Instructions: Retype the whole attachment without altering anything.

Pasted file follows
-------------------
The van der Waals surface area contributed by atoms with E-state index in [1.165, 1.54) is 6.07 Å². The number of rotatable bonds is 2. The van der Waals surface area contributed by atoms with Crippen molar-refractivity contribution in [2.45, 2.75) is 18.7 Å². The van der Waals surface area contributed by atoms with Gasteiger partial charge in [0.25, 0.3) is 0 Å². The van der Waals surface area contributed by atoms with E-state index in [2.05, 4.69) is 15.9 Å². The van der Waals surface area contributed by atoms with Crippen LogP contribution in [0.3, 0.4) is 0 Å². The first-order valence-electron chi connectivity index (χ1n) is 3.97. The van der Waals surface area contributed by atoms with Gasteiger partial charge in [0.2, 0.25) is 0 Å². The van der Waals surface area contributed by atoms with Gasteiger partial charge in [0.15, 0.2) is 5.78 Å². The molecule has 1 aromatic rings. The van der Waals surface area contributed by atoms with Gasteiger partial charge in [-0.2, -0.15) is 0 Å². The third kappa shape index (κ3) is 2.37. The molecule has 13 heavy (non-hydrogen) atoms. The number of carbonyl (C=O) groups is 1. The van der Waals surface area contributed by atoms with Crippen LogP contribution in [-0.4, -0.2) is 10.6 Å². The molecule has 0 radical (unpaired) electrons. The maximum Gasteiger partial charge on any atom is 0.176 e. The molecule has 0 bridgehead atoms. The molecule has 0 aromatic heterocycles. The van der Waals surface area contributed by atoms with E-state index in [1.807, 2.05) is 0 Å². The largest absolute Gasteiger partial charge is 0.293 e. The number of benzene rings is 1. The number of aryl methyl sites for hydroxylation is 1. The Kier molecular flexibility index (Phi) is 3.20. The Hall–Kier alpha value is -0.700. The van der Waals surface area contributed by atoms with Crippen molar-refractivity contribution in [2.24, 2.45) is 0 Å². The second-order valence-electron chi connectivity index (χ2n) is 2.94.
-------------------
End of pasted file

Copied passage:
The van der Waals surface area contributed by atoms with E-state index in [1.165, 1.54) is 6.07 Å². The number of rotatable bonds is 2. The van der Waals surface area contributed by atoms with Crippen molar-refractivity contribution in [2.45, 2.75) is 18.7 Å². The van der Waals surface area contributed by atoms with Gasteiger partial charge in [0.25, 0.3) is 0 Å². The van der Waals surface area contributed by atoms with E-state index in [2.05, 4.69) is 15.9 Å². The van der Waals surface area contributed by atoms with Crippen LogP contribution in [0.3, 0.4) is 0 Å². The first-order valence-electron chi connectivity index (χ1n) is 3.97. The van der Waals surface area contributed by atoms with Gasteiger partial charge in [0.2, 0.25) is 0 Å². The van der Waals surface area contributed by atoms with Gasteiger partial charge in [0.15, 0.2) is 5.78 Å². The molecule has 1 aromatic rings. The van der Waals surface area contributed by atoms with Gasteiger partial charge in [-0.2, -0.15) is 0 Å². The third kappa shape index (κ3) is 2.37. The molecule has 13 heavy (non-hydrogen) atoms. The number of carbonyl (C=O) groups is 1. The van der Waals surface area contributed by atoms with Crippen LogP contribution in [-0.4, -0.2) is 10.6 Å². The molecule has 0 radical (unpaired) electrons. The maximum Gasteiger partial charge on any atom is 0.176 e. The molecule has 0 bridgehead atoms. The molecule has 0 aromatic heterocycles. The van der Waals surface area contributed by atoms with E-state index in [1.807, 2.05) is 0 Å². The largest absolute Gasteiger partial charge is 0.293 e. The number of benzene rings is 1. The number of aryl methyl sites for hydroxylation is 1. The Kier molecular flexibility index (Phi) is 3.20. The Hall–Kier alpha value is -0.700. The van der Waals surface area contributed by atoms with Crippen molar-refractivity contribution in [2.24, 2.45) is 0 Å². The second-order valence-electron chi connectivity index (χ2n) is 2.94.